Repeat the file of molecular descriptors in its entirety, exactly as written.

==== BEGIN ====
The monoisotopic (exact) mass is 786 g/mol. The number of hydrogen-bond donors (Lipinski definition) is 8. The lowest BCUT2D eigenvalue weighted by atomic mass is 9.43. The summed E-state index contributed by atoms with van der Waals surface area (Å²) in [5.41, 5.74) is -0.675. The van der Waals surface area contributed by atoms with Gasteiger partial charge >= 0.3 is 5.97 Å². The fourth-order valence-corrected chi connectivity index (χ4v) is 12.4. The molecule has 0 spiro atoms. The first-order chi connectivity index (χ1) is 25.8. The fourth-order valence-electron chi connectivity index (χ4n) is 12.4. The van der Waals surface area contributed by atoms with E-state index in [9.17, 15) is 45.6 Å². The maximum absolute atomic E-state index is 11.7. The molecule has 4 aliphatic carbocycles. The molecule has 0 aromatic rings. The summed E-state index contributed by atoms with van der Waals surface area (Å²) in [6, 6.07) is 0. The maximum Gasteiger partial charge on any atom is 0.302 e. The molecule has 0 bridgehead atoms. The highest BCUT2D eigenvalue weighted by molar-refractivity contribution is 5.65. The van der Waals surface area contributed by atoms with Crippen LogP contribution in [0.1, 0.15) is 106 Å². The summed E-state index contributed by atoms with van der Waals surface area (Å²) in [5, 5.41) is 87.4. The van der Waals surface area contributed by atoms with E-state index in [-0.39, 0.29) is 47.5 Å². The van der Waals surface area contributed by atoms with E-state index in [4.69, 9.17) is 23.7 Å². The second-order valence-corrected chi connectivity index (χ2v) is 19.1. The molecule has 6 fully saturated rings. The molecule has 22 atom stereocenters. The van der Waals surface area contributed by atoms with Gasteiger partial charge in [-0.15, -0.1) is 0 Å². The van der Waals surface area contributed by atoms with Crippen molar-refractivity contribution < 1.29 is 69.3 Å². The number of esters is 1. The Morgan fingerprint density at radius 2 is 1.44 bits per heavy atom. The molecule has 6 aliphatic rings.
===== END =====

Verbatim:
The monoisotopic (exact) mass is 786 g/mol. The number of hydrogen-bond donors (Lipinski definition) is 8. The lowest BCUT2D eigenvalue weighted by atomic mass is 9.43. The summed E-state index contributed by atoms with van der Waals surface area (Å²) in [5.41, 5.74) is -0.675. The van der Waals surface area contributed by atoms with Gasteiger partial charge >= 0.3 is 5.97 Å². The fourth-order valence-corrected chi connectivity index (χ4v) is 12.4. The molecule has 0 spiro atoms. The first-order chi connectivity index (χ1) is 25.8. The fourth-order valence-electron chi connectivity index (χ4n) is 12.4. The van der Waals surface area contributed by atoms with E-state index in [9.17, 15) is 45.6 Å². The maximum absolute atomic E-state index is 11.7. The molecule has 4 aliphatic carbocycles. The molecule has 0 aromatic rings. The summed E-state index contributed by atoms with van der Waals surface area (Å²) in [6, 6.07) is 0. The maximum Gasteiger partial charge on any atom is 0.302 e. The molecule has 0 bridgehead atoms. The highest BCUT2D eigenvalue weighted by molar-refractivity contribution is 5.65. The van der Waals surface area contributed by atoms with Crippen LogP contribution in [0.1, 0.15) is 106 Å². The summed E-state index contributed by atoms with van der Waals surface area (Å²) in [5, 5.41) is 87.4. The van der Waals surface area contributed by atoms with E-state index in [-0.39, 0.29) is 47.5 Å². The van der Waals surface area contributed by atoms with E-state index in [4.69, 9.17) is 23.7 Å². The second-order valence-corrected chi connectivity index (χ2v) is 19.1. The molecule has 6 fully saturated rings. The molecule has 22 atom stereocenters. The van der Waals surface area contributed by atoms with Gasteiger partial charge in [-0.15, -0.1) is 0 Å². The van der Waals surface area contributed by atoms with Crippen molar-refractivity contribution < 1.29 is 69.3 Å². The number of esters is 1. The Morgan fingerprint density at radius 2 is 1.44 bits per heavy atom. The molecule has 6 aliphatic rings.